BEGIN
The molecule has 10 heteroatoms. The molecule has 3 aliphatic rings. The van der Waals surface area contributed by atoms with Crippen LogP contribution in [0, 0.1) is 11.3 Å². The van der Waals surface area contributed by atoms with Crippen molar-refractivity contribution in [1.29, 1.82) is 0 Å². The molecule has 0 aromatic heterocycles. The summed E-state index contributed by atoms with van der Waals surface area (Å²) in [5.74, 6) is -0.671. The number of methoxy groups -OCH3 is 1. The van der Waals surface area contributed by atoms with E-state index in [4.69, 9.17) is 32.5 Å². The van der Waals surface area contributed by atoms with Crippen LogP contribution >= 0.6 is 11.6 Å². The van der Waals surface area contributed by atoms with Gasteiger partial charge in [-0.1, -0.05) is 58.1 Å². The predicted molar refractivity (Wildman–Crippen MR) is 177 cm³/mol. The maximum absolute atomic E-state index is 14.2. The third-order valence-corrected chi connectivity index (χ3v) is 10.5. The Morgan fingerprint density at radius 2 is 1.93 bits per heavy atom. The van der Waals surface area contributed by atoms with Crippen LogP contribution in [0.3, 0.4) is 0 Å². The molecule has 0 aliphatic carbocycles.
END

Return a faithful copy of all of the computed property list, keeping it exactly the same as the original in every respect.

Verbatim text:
The molecule has 10 heteroatoms. The molecule has 3 aliphatic rings. The van der Waals surface area contributed by atoms with Crippen LogP contribution in [0, 0.1) is 11.3 Å². The van der Waals surface area contributed by atoms with Crippen molar-refractivity contribution in [1.29, 1.82) is 0 Å². The molecule has 0 aromatic heterocycles. The summed E-state index contributed by atoms with van der Waals surface area (Å²) in [5.74, 6) is -0.671. The number of methoxy groups -OCH3 is 1. The van der Waals surface area contributed by atoms with E-state index in [4.69, 9.17) is 32.5 Å². The van der Waals surface area contributed by atoms with Crippen LogP contribution >= 0.6 is 11.6 Å². The van der Waals surface area contributed by atoms with Gasteiger partial charge in [-0.1, -0.05) is 58.1 Å². The predicted molar refractivity (Wildman–Crippen MR) is 177 cm³/mol. The maximum absolute atomic E-state index is 14.2. The third-order valence-corrected chi connectivity index (χ3v) is 10.5. The Morgan fingerprint density at radius 2 is 1.93 bits per heavy atom. The van der Waals surface area contributed by atoms with Crippen LogP contribution in [0.3, 0.4) is 0 Å². The molecule has 0 aliphatic carbocycles.